Minister confirms that many ETB schools are denominational
The Minister for Education Joe McHugh has confirmed that a quarter of ETB Community Colleges are denominational (61 out of 243), and that all except two of the Community Schools that the ETBs jointly run are Catholic (80 out of 82). The rest of the ETB Community Colleges are officially multi-denominational (182).
This is despite parents being repeatedly told that ETB schools are the State-run alternative to denominational schools, previous Ministers and Circular Letters from the Department describing ETB schools as multi-denominational and not denominational, and the practice on the ground often being denominational and Catholic.
The figures come in a reply from the Minister to Ruth Coppinger TD, who had asked the number of schools each patron body is a patron of at primary and second level.
- At primary level, the Catholic Church directly runs 2,740 out of 3,130 schools, or 87.5% of all schools. Most of the rest are run by other religious bodies. There are 91 Educate Together primary schools (2.9%), and 21 ETB primary schools (0.7%).
- At second level, the Catholic Church directly runs 326 out of 721 schools, or 45.2% of all schools. The ETBs run 182 multi-denominational Community Colleges (25.2%), and 61 denominational Community Colleges (8.5%). The ETBs also jointly run 80 Catholic Community Schools along with the Catholic Church (11.1%).
- 22 Schools where the Minister for Education is patron are also denominational. This includes 9 primary schools (0.3%), five of which are Catholic and four of which are Protestant. It also includes 13 Comprehensive schools at second level (1.8%) which were involved in the Supreme Court case about payment of chaplains.
Parents and students have been misled too long about the denominational nature of ETB schools. The issue can only be resolved when everybody is open about what is actually happening.
Normalised Catholic practices in ETB schools
In October 2019 the Irish Times published details of an internal ETBI report that vindicated what Atheist Ireland had been saying for years about the teaching of religion in ETB schools. You can read that internal ETBI report here.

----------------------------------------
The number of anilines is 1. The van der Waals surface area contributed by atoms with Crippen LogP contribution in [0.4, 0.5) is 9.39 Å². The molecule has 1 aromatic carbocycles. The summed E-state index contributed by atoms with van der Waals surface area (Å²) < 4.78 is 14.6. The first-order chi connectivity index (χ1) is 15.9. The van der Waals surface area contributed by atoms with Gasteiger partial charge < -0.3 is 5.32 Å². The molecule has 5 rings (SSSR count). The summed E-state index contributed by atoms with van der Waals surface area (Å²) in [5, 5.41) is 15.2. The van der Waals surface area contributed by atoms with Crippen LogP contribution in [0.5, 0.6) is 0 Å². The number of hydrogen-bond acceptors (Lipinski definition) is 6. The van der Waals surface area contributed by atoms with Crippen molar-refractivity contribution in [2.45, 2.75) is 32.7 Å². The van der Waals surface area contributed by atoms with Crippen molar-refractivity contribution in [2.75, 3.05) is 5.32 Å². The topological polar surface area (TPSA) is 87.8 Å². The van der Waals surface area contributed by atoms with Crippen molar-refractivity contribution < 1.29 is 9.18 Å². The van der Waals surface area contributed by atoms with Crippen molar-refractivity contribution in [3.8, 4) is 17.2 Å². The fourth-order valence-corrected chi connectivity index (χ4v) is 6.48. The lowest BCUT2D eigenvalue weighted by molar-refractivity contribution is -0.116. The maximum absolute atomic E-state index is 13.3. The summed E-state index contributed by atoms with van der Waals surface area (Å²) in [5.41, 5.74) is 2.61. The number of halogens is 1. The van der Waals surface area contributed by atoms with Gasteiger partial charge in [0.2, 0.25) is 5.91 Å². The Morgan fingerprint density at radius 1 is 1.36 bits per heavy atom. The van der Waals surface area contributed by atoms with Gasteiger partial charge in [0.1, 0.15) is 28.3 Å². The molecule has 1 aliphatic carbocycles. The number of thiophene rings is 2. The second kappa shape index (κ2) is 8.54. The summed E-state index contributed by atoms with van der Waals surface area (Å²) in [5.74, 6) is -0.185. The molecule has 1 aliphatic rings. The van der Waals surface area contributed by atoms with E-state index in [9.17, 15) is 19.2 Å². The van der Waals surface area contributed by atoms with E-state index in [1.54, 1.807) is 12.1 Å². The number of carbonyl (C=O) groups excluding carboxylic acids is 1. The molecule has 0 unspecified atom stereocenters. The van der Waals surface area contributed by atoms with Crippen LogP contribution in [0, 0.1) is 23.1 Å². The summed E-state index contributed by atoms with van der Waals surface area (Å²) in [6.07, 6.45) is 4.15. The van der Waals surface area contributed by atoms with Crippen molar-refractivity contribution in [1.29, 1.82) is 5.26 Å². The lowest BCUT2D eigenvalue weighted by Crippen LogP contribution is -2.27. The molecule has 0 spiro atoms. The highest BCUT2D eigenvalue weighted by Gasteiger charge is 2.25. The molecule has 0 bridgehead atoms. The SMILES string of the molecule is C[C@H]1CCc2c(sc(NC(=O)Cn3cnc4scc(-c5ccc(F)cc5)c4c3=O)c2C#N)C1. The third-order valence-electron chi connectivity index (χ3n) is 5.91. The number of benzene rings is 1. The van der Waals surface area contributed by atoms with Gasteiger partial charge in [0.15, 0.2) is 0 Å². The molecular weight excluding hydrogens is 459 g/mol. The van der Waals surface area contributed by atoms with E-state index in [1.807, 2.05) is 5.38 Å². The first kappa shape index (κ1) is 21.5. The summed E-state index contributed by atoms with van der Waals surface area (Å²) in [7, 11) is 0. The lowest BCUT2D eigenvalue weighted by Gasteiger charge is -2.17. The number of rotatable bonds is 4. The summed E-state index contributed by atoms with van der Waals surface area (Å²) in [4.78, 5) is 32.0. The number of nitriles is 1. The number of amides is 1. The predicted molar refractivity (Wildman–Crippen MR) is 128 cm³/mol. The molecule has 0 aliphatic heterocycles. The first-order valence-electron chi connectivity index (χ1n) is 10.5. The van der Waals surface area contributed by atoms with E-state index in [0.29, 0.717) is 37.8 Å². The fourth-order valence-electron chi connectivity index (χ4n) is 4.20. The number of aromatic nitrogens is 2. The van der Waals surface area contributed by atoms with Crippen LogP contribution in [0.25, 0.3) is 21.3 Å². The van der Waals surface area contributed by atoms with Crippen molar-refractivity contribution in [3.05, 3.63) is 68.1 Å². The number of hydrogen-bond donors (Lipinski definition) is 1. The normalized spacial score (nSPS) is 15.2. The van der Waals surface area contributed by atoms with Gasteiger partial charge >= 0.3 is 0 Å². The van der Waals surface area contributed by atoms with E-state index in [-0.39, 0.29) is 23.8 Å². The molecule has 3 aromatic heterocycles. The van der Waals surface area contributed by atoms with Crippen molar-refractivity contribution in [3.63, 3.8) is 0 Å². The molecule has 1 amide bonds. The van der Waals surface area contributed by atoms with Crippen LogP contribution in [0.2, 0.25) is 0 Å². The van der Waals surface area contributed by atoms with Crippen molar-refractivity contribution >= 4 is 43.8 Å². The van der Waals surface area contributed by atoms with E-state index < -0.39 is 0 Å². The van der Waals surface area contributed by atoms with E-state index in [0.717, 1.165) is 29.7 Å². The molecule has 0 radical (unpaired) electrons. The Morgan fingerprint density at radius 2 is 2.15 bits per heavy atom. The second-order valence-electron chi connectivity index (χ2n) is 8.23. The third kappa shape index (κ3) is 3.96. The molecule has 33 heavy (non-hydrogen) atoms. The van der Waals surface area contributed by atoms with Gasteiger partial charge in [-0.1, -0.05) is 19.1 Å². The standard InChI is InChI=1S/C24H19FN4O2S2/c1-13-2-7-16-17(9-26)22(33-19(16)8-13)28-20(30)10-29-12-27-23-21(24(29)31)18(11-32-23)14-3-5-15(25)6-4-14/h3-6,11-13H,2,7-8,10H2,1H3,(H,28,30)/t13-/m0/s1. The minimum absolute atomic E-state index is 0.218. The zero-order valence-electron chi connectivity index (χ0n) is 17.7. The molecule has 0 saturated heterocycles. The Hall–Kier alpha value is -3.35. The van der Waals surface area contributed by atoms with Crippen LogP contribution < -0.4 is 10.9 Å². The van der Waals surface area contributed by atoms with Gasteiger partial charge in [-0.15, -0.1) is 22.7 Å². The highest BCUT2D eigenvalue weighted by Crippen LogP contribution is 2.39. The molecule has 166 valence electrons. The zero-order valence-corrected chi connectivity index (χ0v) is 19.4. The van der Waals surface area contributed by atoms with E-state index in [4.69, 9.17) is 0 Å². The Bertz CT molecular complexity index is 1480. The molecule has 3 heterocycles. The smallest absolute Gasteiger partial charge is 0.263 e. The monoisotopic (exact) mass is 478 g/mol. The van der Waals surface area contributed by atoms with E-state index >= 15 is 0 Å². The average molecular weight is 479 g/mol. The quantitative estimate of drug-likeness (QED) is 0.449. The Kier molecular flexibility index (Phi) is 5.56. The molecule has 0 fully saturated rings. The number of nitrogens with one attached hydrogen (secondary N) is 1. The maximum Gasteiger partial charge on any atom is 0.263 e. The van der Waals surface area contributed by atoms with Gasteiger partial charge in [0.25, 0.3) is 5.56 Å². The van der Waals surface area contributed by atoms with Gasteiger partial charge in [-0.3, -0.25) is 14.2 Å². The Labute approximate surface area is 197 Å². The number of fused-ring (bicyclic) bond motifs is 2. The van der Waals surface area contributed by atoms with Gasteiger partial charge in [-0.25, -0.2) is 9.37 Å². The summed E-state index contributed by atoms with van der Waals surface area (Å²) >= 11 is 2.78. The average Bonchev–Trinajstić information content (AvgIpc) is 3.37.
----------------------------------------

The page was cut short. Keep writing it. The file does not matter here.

The ETBI report said that Catholic practices had been ‘normalised’ in many multi-denominational State schools. It noted that many “non-designated” schools had graduation Masses, symbols from the Catholic faith only, and visits from Catholic religious representatives.
Nessa White, ETBI’s general secretary, acknowledged the difficulties the sector faced in defining what is meant by “multi-denominational” in ETB schools with legal agreements with religious patrons.
But now the Minister for Education has confirmed that the ETB schools that have legal agreements with religious patrons are officially denominational, not multi-denominational. And in any case, even ETB schools that do not have such legal agreements have a Catholic ethos on the ground.
That was the reason that the Department of Education issued the two Circular Letters in 2018 to ETB schools about religious instruction and worship. It was to counter the denominational practice of these ETB schools providing Catholic religious instruction and worship.
Previous Ministerial statements about ETB school status
Here are some examples of previous Ministerial statements describing ETB second-level schools as multi-denominational.
In January 2018, Circular Letter 0013/2018 regarding religious instruction in ETB schools, it stated:
“In establishing Community and VEC schools (now ETB schools) the State set a multi- denominational basis for religious worship and instruction… This circular does not alter that multi-denominational basis by which religious instruction is provided or amend any of the deeds, or legal instruments concerned.”
In May 2018, Róisín Shortall asked the Minister for Education whether, to be truly multi-denominational, a school must give equal weight to the background of all students and ensure the majority view is not allowed to dictate the ethos of the school.
“ETB schools are multi-denominational schools and as such are required to serve their communities however composed. This includes providing for religious instruction according to the profile of the students who attend the school.”
In October 2017, Ruth Coppinger asked the Minister for Education to clarify the religious ethos of ETB schools, in in view of reports of a de facto Roman Catholic ethos in ETB schools in County Tipperary, which Atheist Ireland had published.
“The schools to which the Deputy refers are multi-denominational schools and as such are required to provide for religious instruction according to the profile of the students who attend the school.”
Primary and Second Level Schools by Patron Body
Here are the figures that the Minister gave in his response.